Review - Starz's Documentary, Comic Books Unbound
Film critic Richard Roeper hosts Comic Books Unbound on the Starz Network Tuesday, June 10 at 10:00 p.m..
Is it me or are was starting to not only see a lot of movies based on comic books, but a lot of documentaries about movies based on comic books?
I guess the whole thing started with the film Comic Book Confidential back in 1988, which to this day still strikes me as one of the most balanced histories of the medium ever. What I also noticed is that since Marvel and Bryan Singer’s X-Men trilogy, the history has started to change. Talk of highly influential magazines like MAD and the underground comic movement are pushed into the background, if mentioned at all. Instead we get a ton of all things grim, gritty and with lots of kevlar and spandex. It would make you think that the powers that be would want you to forget comics/films like V for Vendetta, Men In Black or even Road to Perdition. They want you to concentrate on bright shiny toys like the latest Iron Man or the upcoming Batman, Hulk or Hellboy.
I mean, how many times do you need to hear Denny O’Neil, Frank Miller and especially Stan Lee say the same damn thing over and over again?
The latest entry in this ongoing series debuts on the Starz Network this Tuesday, June 10 at 10:00 p.m. Entitled Comic Books Unbound, it’s part of a series hosted by noted critic Richard Roeper. Past efforts have included examinations of anime and manga. Future episodes will look at lowbrow humor and fashion.
Yes, like many docs of the past, for some reason the researchers here leave we viewers with the impression that comic books really started with Action Comics #1. Then, after World War II it ran into the antichrist, Dr. Wertham and his version of the Necronomicon, Seduction of the Innocent (forgetting that comic book sales had been on a schnide for the previous nine years). From there we get the usual lip service of the Mighty Man himself, Mr. Lee, “saving” the comic book industry, the refusal of the pop world to recognize comics until the first Superman films. Then comes Tim Burton and his first two Batman films and now, tad dah!, the new X-Men and Spider-Man movies have saved the industry.
Let’s see. They forget More Fun, give the barest of lip service to EC and don’t even mention MAD at all. Did I hear the name Julius Schwartz? No. What about Robert Crumb? Well, Ralph Bakshi is given a pause for his film Fritz the Cat, but not the guy who created the comic the film is based on. Not a word on the influence of the mag Heavy Metal either. You would think comic book animation began and ended with the Fleischer’s version of Superman, too. No Persepolis either. Hey, these guys only have an hour. Still, the redundancy of the same half-baked story is getting annoying. You’d do just as well to see if The History Channel version on the same subject is floating around.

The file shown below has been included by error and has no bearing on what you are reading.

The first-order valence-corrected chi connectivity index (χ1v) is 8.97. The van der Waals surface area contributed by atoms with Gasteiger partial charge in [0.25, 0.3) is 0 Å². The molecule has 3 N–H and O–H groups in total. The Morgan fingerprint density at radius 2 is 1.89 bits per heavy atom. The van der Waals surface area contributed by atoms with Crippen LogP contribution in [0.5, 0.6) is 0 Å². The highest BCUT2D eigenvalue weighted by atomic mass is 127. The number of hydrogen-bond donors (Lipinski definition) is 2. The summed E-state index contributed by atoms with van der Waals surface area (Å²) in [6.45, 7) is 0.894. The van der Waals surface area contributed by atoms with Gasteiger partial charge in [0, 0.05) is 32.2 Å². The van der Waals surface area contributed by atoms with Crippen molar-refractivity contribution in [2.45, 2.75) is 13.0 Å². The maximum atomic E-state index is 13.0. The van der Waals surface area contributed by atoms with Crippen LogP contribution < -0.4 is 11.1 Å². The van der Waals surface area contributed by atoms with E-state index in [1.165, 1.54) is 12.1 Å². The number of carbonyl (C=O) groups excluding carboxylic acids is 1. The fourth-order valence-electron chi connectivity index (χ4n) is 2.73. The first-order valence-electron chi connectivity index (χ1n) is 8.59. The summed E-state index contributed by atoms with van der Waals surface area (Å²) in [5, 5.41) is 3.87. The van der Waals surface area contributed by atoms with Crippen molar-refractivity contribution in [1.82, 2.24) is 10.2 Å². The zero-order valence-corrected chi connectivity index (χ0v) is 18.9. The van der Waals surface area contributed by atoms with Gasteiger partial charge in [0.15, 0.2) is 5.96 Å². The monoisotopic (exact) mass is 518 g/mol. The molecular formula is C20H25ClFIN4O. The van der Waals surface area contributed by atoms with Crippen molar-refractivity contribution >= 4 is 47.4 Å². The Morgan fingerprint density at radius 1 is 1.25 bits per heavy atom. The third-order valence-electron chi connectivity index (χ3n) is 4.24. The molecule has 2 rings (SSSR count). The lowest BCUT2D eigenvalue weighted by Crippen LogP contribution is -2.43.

Then again, I’m left with the impression that if the producers had an extra hour to play with, this would have been a much more special, well, special.
Proof is the amount of time they give to directors Shari Springer Berman and Robert Pulcini, which is considerable. They even dissect some of the production decisions Berman and Pulcini applied to the making of the film. Now it would have been nice if they gave something like History of Violence more than a quick few seconds in a collage, but that’s personal opinion.
Another area it doesn’t truly cover to satisfaction is its look at Dark Horse. Yes, it gives the publisher its props for hit films ranging from The Mask and Time Cop on through Sin City and 300, but it really doesn’t expound too much on that house’s main creative force. Mike Richardson is a very intelligent man on both comics and film. He deserves a lot more than he got here.
The other interesting note is the growing awareness of Michael Uslan. The man’s face and opinion is included a lot in this latest documentary. I would even go on a limb to say more so than any doc on comics in the past.
Uslan also makes some interesting commentary besides his usual tirade of how the industry treated him when it came to getting the Batman franchise off the ground. Especially note his comments on manga. For those alone this doc earns additional respect in my book.
Still, when you get down to it, while this documentary has its moments, when you put it up to the gold standard of Comic Book Confidential, the now much older film still carries a lot more weight than Comic Books Unbound. The former is better and more comprehensively researched. It also has a wider and more informed bunch of talking heads to illustrate its points. Hell, I’d even go so far to say the independently produced CBC just looks plain better.
So while I’m not going to totally dis this attempt at retelling the history of comic books (again), I’m also not giving it a true thumbs up. It makes some moves, but in total didn’t tell me anything I hadn’t heard before. To top it, I get the impression it really didn’t tell the general public anything truly new and eye opening. There it fails completely.